The Latest: SKoreans wind down rally calling on prez to quit

SEOUL, South Korea (AP) — The Latest on South Korea’s political scandal (all times local):

11 p.m.

Tens of thousands of protesters in Seoul have winded down their demonstration demanding that South Korean President Park Geun-hye step down amid an explosive political scandal.

Saturday’s protest, the largest anti-government demonstration in the capital in nearly a year, came a day after Park apologized on live television amid rising suspicion that she allowed a mysterious confidante to manipulate power from the shadows.

Police estimated the crowd at 45,000, although protest organizers said about 200,000 people turned out.


5:30 p.m.

Tens of thousands of South Koreans are rallying in Seoul, calling for President Park Geun-hye to step down over a political scandal that has engulfed the nation in past weeks.

Police had anticipated that about 40,000 people would turn out Saturday for the largest anti-government protest in the capital in nearly a year.

On Friday, the increasingly unpopular Park apologized over a “heartbreaking” scandal amid suspicions that she allowed a mysterious confidante to manipulate power from the shadows.

Smaller protests have taken place daily in the past few weeks amid growing calls for Park to step down, although opposition parties have yet to make a serious push for her resignation or impeachment for fears of negatively impacting next year’s presidential election.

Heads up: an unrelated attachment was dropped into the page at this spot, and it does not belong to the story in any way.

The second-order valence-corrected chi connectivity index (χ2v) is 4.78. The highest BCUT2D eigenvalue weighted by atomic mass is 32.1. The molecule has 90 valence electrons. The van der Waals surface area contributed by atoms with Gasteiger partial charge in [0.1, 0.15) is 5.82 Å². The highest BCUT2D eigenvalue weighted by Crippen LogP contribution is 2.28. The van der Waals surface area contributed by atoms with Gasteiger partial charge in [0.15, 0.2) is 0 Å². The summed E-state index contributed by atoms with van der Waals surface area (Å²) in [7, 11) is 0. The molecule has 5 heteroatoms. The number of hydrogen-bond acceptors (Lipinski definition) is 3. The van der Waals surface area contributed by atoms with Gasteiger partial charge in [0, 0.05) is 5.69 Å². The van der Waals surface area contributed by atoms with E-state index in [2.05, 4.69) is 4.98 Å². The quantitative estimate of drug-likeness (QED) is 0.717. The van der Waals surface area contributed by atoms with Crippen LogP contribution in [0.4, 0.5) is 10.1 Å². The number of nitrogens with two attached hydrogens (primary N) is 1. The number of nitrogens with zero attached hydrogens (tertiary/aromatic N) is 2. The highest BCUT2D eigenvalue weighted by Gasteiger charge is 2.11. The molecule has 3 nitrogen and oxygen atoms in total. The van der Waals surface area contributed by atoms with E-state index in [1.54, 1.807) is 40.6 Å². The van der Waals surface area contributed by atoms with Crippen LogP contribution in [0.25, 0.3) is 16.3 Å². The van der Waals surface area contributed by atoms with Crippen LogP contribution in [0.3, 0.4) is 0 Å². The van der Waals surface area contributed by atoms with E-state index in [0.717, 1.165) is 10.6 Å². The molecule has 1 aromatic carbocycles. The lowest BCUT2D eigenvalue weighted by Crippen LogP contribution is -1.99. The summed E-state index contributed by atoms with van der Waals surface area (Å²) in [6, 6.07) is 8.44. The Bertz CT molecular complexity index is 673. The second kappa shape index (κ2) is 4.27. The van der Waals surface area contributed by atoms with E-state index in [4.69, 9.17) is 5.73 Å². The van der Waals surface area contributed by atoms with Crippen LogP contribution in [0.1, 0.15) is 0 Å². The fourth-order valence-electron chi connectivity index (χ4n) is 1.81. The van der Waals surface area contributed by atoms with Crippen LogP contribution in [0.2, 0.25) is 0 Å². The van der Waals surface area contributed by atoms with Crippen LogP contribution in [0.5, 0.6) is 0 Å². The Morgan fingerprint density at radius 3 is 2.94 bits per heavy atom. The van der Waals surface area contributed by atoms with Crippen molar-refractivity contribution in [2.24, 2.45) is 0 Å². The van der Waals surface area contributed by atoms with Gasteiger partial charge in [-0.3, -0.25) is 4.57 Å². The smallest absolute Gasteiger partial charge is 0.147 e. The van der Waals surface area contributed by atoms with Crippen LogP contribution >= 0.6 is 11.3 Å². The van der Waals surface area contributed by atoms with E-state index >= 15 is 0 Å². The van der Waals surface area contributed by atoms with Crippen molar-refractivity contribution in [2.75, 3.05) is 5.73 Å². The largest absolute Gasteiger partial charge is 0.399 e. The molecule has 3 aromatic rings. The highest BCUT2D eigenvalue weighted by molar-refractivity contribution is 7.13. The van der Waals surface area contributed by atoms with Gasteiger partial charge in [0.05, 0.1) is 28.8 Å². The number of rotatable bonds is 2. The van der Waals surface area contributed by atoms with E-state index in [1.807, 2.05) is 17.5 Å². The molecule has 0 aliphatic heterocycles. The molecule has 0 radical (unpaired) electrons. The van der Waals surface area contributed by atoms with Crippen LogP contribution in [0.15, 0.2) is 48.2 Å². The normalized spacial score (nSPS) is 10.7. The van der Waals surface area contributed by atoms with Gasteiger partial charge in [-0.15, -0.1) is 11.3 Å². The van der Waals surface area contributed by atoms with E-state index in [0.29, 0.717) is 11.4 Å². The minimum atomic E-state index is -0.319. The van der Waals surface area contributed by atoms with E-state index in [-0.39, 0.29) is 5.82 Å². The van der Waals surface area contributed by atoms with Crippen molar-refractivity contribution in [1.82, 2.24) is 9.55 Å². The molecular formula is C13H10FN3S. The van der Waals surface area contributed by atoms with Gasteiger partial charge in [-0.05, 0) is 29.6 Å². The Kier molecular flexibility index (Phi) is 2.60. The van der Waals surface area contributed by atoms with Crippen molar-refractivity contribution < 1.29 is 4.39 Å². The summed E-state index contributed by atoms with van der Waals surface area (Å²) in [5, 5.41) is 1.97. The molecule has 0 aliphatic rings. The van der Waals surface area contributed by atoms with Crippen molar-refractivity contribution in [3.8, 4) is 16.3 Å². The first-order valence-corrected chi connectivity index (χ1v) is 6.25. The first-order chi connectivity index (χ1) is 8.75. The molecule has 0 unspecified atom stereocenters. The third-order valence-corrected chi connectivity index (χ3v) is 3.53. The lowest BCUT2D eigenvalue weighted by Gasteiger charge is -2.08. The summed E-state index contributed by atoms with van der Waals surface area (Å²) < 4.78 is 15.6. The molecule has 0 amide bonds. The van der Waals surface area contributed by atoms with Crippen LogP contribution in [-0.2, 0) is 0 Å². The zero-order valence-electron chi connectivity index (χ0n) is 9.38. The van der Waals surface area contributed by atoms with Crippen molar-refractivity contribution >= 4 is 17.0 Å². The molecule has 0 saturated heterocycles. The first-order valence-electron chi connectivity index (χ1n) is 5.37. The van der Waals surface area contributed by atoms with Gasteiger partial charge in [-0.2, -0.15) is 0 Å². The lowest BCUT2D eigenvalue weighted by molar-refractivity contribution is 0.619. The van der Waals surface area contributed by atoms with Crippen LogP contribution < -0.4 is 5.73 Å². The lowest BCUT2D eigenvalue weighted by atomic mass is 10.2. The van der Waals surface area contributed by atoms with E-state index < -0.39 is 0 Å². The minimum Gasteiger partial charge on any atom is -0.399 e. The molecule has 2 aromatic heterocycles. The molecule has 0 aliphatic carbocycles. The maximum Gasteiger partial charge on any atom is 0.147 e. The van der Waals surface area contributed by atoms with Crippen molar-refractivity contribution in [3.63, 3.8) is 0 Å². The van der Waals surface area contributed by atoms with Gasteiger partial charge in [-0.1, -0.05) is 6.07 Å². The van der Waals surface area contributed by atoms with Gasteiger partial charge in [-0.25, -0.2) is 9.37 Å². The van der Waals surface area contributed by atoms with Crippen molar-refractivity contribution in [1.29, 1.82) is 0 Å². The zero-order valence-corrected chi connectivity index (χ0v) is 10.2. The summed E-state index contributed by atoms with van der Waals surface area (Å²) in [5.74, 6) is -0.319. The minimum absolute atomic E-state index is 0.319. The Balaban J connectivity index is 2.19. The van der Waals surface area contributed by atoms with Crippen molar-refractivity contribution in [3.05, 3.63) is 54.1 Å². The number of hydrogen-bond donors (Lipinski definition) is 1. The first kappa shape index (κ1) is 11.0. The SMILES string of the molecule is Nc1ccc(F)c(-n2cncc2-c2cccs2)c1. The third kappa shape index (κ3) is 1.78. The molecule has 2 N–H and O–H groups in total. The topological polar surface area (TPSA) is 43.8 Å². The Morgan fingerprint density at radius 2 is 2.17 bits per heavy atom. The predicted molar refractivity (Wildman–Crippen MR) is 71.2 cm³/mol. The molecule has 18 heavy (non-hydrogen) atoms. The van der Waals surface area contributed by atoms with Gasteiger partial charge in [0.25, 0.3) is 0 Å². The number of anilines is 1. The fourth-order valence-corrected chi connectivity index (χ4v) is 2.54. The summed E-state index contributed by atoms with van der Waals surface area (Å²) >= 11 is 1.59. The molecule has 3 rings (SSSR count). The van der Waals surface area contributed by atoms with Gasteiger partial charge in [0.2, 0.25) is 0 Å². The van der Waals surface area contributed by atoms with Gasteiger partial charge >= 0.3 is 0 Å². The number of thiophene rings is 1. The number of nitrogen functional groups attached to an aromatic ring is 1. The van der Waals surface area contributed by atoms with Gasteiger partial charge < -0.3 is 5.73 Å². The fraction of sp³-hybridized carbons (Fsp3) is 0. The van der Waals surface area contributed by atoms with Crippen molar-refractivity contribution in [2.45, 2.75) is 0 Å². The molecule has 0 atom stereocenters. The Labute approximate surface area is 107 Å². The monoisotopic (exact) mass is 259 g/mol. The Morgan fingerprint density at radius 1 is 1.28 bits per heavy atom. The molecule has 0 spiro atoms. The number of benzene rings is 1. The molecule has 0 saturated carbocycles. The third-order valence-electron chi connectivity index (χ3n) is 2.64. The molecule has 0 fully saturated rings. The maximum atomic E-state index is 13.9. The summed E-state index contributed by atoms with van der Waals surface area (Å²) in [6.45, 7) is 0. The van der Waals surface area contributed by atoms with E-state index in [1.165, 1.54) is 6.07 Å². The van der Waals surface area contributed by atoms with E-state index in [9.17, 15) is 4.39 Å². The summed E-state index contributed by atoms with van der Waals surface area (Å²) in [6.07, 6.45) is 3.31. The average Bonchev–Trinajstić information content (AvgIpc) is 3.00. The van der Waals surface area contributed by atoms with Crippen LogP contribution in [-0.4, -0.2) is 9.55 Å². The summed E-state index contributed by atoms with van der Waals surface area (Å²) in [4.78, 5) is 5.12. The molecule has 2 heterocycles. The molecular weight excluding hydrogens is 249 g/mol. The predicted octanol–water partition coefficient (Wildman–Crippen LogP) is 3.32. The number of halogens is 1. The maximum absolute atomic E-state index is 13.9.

10:50 a.m.

Tens of thousands of South Koreans are expected to march in Seoul to demand President Park Geun-hye’s resignation after she apologized for allowing her longtime friend to meddle in government affairs.

Police expect around 40,000 people while organizers of the rally say as many as 100,000 will turn out Saturday.

Dozens of police buses are parked in streets around City Hall and also a square in front of an old palace gate, which the police plan to close off to prevent protesters from marching toward the Blue House, the presidential office and residence.

In Friday’s televised apology, Park vowed to accept a direct investigation into her actions, but the opposition, sensing weakness, immediately threatened to push for her ouster.